i was watching a tutorial about using unix utilities the guy was using it on a MAC i had a windows laptop so i downloaded Gnuwin32 Package
then came a part where i want to replace any non letter character in a file with a newline "\n"
the command line in the tutorial was :
tr -sc 'A-Za-z' '\n' < filename.txt |less
it worked with him but when i tried it it put a singleqoute "'" character after character
tr -sc "A-Za-z" "\n" < filename.txt |less
it added a new line after each character
i tried to remove the compliment option and add ^ in the regex
tr "[^A-Za-z]" "\n" < filename.txt |less
the result was replacing every
letter with a
the Question is does Command line options in UNIX utilities of GNUwin32 differ than others ? and does putting the regex between single quotes like 'A-Z' differ than "A-Z"
and if so what would be the best answer to replace every non-letter character with a newline , other than the failed trials above
the source of the text i was trying on
I tested your examples in my
tr --version (GNU coreutils) 8.5 and
1) using single or double quotes makes no difference 2) looks like there is no way to negate characters by using ^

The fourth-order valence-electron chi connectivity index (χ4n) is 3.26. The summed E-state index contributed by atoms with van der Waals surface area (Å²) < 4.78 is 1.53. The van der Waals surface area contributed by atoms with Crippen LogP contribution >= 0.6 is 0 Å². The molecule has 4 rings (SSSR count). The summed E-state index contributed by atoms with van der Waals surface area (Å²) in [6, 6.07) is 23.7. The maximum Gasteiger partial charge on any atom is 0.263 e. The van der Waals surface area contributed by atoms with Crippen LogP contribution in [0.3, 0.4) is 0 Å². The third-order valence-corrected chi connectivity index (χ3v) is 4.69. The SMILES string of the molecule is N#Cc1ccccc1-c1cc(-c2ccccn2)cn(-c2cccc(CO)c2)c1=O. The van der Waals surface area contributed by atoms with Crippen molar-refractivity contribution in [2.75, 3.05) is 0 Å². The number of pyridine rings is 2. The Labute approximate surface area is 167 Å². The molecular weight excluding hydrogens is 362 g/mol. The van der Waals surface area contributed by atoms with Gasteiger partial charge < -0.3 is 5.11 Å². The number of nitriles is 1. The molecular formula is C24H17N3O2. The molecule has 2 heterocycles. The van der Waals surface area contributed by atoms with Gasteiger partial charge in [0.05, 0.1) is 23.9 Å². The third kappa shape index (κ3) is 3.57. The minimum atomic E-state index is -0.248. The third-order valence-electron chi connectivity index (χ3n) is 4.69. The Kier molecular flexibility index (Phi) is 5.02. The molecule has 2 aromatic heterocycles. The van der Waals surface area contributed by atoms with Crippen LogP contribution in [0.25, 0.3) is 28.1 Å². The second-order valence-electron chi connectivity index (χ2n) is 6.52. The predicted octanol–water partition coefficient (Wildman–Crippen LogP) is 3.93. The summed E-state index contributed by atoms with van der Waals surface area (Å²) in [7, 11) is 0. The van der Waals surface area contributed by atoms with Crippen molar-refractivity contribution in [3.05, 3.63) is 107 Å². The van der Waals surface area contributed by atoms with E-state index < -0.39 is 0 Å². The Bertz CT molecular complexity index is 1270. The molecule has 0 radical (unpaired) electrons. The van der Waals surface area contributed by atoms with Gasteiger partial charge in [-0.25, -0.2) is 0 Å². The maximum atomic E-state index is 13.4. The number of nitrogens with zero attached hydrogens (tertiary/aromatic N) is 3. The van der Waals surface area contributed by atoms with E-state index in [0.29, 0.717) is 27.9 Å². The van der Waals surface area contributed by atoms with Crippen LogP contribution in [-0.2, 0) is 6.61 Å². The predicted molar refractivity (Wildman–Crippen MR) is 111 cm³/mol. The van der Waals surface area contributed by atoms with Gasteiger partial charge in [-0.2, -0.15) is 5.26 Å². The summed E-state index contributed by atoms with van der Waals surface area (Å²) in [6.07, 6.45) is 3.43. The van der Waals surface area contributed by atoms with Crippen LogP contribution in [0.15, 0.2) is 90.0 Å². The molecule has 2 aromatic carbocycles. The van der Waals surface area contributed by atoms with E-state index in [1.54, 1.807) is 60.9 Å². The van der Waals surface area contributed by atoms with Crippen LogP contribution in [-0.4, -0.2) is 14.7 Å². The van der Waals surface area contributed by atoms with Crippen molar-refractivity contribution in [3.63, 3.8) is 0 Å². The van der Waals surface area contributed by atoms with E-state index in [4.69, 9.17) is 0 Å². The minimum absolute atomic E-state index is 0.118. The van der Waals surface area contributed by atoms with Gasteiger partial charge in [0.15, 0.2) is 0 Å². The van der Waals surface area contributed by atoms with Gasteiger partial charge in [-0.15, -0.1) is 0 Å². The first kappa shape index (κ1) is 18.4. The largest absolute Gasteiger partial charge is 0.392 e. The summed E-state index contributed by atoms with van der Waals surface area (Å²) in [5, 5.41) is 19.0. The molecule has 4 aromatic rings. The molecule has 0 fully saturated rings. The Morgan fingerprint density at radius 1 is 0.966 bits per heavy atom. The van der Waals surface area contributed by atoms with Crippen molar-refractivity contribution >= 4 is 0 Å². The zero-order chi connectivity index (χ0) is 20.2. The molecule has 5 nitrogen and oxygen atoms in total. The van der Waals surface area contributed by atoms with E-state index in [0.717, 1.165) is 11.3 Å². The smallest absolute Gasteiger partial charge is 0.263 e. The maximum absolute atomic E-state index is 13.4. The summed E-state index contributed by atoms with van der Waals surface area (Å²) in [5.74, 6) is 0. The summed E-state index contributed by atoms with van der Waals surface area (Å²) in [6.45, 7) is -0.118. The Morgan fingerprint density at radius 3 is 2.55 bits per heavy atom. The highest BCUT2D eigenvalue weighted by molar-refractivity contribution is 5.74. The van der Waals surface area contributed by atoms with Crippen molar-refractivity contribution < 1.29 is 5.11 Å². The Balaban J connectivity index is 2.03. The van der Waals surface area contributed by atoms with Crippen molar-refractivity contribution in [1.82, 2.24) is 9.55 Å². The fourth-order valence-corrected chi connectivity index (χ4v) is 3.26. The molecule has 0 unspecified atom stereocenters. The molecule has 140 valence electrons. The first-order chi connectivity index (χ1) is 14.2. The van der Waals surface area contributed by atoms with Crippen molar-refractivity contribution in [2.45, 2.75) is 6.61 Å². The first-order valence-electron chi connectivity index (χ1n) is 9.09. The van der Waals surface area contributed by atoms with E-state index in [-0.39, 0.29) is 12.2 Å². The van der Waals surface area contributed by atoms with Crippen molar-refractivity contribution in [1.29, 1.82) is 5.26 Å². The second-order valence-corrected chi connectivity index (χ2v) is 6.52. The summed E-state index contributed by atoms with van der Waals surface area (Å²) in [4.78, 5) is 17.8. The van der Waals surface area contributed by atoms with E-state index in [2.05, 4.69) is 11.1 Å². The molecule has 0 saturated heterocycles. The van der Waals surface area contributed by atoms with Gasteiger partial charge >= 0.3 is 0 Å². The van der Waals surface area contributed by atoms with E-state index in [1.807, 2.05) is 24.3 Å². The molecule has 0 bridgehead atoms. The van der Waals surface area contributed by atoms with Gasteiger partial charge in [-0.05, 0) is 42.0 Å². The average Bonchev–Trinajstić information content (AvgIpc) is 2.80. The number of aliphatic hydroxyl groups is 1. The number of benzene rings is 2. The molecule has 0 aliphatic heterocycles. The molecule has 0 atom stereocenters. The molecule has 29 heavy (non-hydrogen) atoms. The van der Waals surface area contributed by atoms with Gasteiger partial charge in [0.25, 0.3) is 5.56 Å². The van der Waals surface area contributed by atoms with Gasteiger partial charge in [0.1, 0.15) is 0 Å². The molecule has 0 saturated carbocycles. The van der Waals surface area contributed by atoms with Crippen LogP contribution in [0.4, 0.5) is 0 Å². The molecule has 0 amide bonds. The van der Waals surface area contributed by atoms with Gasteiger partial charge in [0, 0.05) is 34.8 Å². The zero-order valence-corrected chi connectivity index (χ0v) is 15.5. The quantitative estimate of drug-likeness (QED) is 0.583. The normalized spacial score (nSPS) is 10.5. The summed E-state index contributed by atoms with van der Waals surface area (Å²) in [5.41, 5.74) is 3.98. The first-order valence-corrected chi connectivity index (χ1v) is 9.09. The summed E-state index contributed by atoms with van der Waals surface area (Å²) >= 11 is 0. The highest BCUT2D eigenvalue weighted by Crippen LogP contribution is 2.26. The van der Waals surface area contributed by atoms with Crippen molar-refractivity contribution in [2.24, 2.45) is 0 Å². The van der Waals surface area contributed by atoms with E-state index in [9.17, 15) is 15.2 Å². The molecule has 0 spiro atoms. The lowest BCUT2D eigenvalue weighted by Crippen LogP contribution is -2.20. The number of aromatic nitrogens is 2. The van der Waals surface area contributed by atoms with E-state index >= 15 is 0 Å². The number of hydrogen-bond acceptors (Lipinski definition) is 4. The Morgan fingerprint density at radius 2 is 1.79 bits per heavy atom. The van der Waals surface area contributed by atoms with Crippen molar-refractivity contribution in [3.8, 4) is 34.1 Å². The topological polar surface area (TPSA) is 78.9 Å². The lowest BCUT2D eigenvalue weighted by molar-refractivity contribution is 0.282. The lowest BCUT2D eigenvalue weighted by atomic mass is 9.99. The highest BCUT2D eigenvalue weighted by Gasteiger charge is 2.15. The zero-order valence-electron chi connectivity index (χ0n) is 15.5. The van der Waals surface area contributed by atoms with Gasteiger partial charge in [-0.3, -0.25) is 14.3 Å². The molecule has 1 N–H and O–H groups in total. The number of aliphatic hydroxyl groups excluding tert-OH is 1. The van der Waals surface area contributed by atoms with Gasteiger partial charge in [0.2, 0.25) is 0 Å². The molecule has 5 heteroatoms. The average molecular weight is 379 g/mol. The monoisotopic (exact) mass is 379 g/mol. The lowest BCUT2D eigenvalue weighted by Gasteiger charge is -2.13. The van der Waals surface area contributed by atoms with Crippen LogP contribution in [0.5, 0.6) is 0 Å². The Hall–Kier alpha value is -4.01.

When you write
[^A-Za-z] all these chars are treated literally:
echo "abc abd [hh] d^o 1976" | tr '[^A-Za-z]' '.'
or with double quotes
echo "abc abd [hh] d^o 1976" | tr "[^A-Za-z]" '.'
produces the following output
... ... .... ... 1976
Which proves that all aphabetic chars, the caret and square brackets have been treated literally and replaced.
This leads us to the conclusion that to split by non-alphabetic chars you have to use
-c with a range
'A-Za-z', exactly as you did in the first example.
$ tr -sc '[A-Za-z]' "\n" < getCokeInfo_viaFinger_cmu.awk bin gawk f BEGIN wisc edu finger ....
Note that I used char-class (
[A-Za-z] ). Maybe your
tr requires that too.
I hope this helps.
cat file.txt | sed -re 's/[^a-zA-Z]/\n/g'